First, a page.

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United States Court of Appeals, Tenth Circuit.

NOEL GONZALEZ VARGAS, a/k/a Noel Gonzalez, Petitioner, v. JEFF SESSIONS,*United States Attorney General, Respondent.

No. 16-9521

Decided: February 23, 2017

Before BRISCOE, LUCERO, and HARTZ, Circuit Judges.


Noel Gonzalez Vargas petitions for review of a decision of the Board of Immigration Appeals (Board) that upheld the immigration judge's denial of his application for restriction on removal and protection under the Convention Against Torture (CAT). We deny the petition for review.


Petitioner is a native and citizen of Mexico. He first entered the United States illegally in 1994, where he remained until January 2005, when he returned to Mexico to visit his ailing mother. Following a month-long visit, he attempted to return to the United States. To that end, he bought some fake documents in Tijuana and tried to cross the border. He was denied entry, however, and ordered removed to Mexico. A few weeks later, petitioner illegally entered the United States, where he lived until 2014, when he came to the attention of immigration officials following his arrest for driving under the influence. An immigration officer issued an order reinstating the order of removal originally entered in February 2005. Petitioner did not contest the order reinstating removal, but did express a fear of returning to Mexico. An asylum officer conducted an interview and concluded that petitioner had established a reasonable fear of persecution in Mexico. His case was referred to an immigration judge for withholding-only proceedings. See 8 C.F.R. § 208.31(e).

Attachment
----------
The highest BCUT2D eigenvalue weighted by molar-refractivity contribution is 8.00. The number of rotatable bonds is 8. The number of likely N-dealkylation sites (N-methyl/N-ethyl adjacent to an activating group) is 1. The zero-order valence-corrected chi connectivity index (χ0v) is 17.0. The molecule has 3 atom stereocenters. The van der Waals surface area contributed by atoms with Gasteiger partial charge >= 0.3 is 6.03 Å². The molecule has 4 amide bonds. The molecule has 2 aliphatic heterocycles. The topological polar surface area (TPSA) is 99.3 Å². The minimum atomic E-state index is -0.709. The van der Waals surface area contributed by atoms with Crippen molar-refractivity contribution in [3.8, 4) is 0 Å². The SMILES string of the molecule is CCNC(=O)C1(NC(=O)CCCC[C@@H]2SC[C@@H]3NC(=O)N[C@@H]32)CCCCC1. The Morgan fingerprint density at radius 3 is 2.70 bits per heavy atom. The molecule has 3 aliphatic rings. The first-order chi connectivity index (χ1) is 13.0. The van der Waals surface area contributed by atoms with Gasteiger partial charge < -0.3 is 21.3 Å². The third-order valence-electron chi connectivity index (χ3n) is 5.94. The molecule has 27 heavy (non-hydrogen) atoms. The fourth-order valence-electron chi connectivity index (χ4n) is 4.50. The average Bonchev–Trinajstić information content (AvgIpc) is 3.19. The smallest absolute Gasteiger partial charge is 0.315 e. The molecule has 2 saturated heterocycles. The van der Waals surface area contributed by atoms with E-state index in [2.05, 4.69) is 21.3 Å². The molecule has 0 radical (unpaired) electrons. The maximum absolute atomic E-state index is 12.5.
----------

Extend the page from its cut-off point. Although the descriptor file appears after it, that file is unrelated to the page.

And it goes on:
At the merits hearing, petitioner testified about an incident that occurred in January 2005. Petitioner was at a fair in his hometown when he was hit on the head with a bottle when he intervened in an argument between his nephew, Angel, and some other men. A few days later, petitioner went back to the fair to help his sister pack up her clothing booth. His niece came to him for help because Angel once again was involved in an altercation. When petitioner arrived to help, he found his nephew on the ground with a stab wound in his stomach. The state police apprehended the attackers as they left the fair grounds. On route to a medical clinic, Angel told petitioner that his attackers were the same men he argued with a few days earlier. The police came to the hospital and asked petitioner to accompany them to city hall where the suspects in the stabbing were being held. Petitioner identified the suspects as the same men Angel had argued with at the fair.

The next day, the city police asked petitioner to come to the station and give a statement to “[t]he president ․ for the district,” who was “[l]ike a police officer.” Admin. R. at 99. Petitioner again identified the suspects as the men who attacked Angel. The president ordered the men to pay Angel's medical bills and “were going to be given one month in prison as punishment.” Id. at 101. According to petitioner, the medical bills were paid by Ramiro Lea—not the suspects.